Hospitals and clinics must maintain accurate and readily accessible medical records to ensure proper treatment of patients. Prescription and diagnosis mistakes caused by substandard record keeping are an all-too-common form of medical malpractice, and facilities that confuse patient records or make other mistakes deserve to be held accountable when those errors cause harm or lead to a wrongful death.
Health care information technology systems have developed rapidly in recent decades not only to improve performance and enhance safety, but also to reduce the costs of delivering care. A recent study released by the Institute of Medicine (IOM) set out to determine the extent of patient safety and medical malpractice risks associated with electronic medical record keeping.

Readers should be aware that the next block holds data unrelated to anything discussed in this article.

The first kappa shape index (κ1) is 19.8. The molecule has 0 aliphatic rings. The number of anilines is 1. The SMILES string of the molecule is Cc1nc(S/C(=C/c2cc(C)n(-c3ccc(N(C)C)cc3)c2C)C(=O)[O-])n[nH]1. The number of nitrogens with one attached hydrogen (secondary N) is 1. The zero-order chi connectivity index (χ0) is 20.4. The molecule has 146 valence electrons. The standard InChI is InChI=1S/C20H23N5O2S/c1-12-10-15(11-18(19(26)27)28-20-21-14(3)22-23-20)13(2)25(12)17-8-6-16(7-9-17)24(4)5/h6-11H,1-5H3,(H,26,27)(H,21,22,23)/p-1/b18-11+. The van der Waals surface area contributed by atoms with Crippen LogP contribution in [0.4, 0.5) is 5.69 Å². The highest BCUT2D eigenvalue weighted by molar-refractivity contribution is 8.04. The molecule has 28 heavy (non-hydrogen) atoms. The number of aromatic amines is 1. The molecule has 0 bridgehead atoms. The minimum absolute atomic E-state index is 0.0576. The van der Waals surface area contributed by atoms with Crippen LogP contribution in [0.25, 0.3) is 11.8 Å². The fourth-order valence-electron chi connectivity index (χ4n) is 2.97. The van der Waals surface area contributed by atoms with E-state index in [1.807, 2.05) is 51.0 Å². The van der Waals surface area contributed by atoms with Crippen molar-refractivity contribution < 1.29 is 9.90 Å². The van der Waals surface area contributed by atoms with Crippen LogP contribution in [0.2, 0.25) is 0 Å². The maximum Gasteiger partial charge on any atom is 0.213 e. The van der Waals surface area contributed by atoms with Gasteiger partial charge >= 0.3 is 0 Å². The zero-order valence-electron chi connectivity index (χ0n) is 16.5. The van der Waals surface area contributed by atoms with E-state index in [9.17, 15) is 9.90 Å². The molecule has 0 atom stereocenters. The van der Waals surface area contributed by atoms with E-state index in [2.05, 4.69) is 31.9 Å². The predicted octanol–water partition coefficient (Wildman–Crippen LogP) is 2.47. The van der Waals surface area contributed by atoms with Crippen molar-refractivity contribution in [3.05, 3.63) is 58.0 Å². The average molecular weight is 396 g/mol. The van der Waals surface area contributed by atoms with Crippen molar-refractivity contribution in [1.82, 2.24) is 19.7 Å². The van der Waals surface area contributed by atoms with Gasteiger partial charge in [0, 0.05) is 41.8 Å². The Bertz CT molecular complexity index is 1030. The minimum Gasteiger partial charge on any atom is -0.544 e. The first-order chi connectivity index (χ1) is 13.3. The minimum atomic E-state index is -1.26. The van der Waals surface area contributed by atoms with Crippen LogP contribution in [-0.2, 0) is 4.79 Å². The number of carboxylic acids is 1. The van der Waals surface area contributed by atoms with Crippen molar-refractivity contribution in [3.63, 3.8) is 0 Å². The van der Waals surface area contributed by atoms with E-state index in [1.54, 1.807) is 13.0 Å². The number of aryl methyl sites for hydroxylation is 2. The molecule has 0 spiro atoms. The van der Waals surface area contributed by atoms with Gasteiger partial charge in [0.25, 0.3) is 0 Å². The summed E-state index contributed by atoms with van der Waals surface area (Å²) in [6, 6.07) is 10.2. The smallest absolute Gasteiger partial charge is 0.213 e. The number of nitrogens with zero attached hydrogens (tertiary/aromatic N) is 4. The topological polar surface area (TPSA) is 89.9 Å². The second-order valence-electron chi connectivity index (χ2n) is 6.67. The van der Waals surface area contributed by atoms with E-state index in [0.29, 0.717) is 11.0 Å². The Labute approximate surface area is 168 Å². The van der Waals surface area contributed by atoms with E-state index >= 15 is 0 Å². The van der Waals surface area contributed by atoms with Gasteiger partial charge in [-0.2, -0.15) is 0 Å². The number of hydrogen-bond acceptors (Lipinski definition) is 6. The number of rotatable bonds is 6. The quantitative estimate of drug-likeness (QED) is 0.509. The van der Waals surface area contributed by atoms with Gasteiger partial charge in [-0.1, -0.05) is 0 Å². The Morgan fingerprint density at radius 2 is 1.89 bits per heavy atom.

The report, "Health IT and Patient Safety: Building Safer Systems for Better Care," found inconsistent results. For instance, some health IT systems that use computerized prescribing mechanisms and bar-coding have improved medication safety performance.
On the other hand, poorly designed IT systems can introduce new types of risks that further complicate care by increasing dosage errors, failures to detect illnesses and treatment delays. In conclusion, the committee called for application of a systems approach to minimizing patient safety risks associated with electronic medical records, and suggested that such efforts could be spearheaded by FDA regulations and oversight.
Proof that record-keeping errors led to an adverse health event is a good example of the complex factual issues that medical malpractice lawyers must confront to help clients pursue compensation. By pointing out areas that need improvement and holding hospitals and doctors accountable for errors, patient safety advocates and medical negligence attorneys provide incentives for building safer health care systems.